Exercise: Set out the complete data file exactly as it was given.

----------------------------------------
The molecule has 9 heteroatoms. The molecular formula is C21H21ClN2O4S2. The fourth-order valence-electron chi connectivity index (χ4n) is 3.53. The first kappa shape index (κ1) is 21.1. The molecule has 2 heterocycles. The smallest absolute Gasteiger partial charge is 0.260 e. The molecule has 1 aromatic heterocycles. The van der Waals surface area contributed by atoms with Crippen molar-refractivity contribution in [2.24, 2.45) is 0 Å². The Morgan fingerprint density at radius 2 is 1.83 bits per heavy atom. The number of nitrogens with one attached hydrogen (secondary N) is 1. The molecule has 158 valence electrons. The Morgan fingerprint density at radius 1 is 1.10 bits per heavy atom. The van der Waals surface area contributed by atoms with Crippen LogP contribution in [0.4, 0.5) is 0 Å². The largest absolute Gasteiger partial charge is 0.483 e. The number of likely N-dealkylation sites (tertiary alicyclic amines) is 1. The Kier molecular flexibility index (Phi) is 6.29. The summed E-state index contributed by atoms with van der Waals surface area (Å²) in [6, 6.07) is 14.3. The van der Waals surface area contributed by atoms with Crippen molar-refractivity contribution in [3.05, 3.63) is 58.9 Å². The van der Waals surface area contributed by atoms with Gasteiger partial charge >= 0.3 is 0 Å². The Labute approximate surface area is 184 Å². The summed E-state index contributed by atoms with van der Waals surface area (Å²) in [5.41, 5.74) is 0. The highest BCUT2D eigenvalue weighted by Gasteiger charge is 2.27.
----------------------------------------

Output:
The molecule has 9 heteroatoms. The molecular formula is C21H21ClN2O4S2. The fourth-order valence-electron chi connectivity index (χ4n) is 3.53. The first kappa shape index (κ1) is 21.1. The molecule has 2 heterocycles. The smallest absolute Gasteiger partial charge is 0.260 e. The molecule has 1 aromatic heterocycles. The van der Waals surface area contributed by atoms with Crippen molar-refractivity contribution in [2.24, 2.45) is 0 Å². The Morgan fingerprint density at radius 2 is 1.83 bits per heavy atom. The number of nitrogens with one attached hydrogen (secondary N) is 1. The molecule has 158 valence electrons. The Morgan fingerprint density at radius 1 is 1.10 bits per heavy atom. The van der Waals surface area contributed by atoms with Crippen LogP contribution in [0.4, 0.5) is 0 Å². The largest absolute Gasteiger partial charge is 0.483 e. The number of likely N-dealkylation sites (tertiary alicyclic amines) is 1. The Kier molecular flexibility index (Phi) is 6.29. The summed E-state index contributed by atoms with van der Waals surface area (Å²) in [6, 6.07) is 14.3. The van der Waals surface area contributed by atoms with Crippen molar-refractivity contribution in [3.05, 3.63) is 58.9 Å². The van der Waals surface area contributed by atoms with Gasteiger partial charge >= 0.3 is 0 Å². The Labute approximate surface area is 184 Å². The summed E-state index contributed by atoms with van der Waals surface area (Å²) in [5.41, 5.74) is 0. The highest BCUT2D eigenvalue weighted by Gasteiger charge is 2.27.